The Benefit of Brevity

Apr 11, 2013 No Comments by

Thomas Jefferson loved to write – not only because he was good at it, but because he knew it to be one of the most effective ways to motivate people toward social progress. jefferson-nickel-coin-head

Prior to serving as the third US President, he was was entrusted by the Founding Fathers to draft the Declaration of Independence – the most focal document of the young American Revolution.

Jefferson’s writing style was direct, yet eloquent. His mark on history is undeniable.

I love this Jefferson quote on brevity:

 041113 Thomas Jefferson One Word Will Do

With a nod toward Monticello, here’s a rule of thumb I try to follow when drafting written communication:

1.  Brainstorm everything that might be a part of the message.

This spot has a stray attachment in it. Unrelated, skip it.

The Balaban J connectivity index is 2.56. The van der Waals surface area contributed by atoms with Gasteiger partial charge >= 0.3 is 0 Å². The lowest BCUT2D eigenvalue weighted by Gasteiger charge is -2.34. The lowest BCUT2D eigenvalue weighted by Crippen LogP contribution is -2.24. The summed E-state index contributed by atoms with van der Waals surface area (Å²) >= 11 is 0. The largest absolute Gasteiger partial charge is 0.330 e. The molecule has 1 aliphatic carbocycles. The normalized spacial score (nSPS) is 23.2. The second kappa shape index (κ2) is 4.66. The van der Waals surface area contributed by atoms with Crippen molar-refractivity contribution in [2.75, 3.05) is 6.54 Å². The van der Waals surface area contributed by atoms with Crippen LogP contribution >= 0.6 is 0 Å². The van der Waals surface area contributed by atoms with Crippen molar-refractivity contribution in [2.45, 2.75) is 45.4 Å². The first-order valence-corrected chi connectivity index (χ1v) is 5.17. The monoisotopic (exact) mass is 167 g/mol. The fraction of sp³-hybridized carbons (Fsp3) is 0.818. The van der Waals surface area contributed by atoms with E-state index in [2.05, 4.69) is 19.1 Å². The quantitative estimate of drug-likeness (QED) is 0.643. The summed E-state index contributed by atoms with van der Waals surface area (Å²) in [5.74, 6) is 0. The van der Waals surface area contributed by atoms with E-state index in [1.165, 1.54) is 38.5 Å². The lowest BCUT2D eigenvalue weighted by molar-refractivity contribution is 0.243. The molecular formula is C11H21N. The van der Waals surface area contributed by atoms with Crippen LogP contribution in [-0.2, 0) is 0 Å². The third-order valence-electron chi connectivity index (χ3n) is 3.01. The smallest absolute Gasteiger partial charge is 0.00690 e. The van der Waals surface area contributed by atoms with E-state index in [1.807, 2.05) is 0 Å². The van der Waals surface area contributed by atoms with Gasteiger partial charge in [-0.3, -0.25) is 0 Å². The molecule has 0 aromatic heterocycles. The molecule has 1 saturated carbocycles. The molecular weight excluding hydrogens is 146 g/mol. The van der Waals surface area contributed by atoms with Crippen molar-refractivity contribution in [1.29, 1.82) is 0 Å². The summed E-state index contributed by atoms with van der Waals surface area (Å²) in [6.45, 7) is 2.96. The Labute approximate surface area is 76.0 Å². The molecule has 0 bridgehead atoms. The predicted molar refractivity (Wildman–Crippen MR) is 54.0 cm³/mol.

2.  Organize the ideas into a crisp outline. Include a context-setting intro, a logical flow of content and a brief summary.

3.  Edit down the content. My goal is to try cutting the word count in half. (Per Jefferson’s suggestion to never use two words when one will do…)

4.  Review the material with someone you trust. Insist on independent feedback – especially focus on the message’s clarity.

Jefferson knew the power of words well written. 

He also knew the incredible impact of brevity.

The most effective Change Agents follow his example every day.

-Steve

.

brown-line-bottom-bar

.

Change Agent Skills, Change Communication, Change Execution, Change Leadership, Stakeholder Readiness, Team Dynamics

About the author

I help people and teams succeed with big changes... never a dull moment!
No Responses to “The Benefit of Brevity”

Leave a Reply


Time limit is exhausted. Please reload CAPTCHA.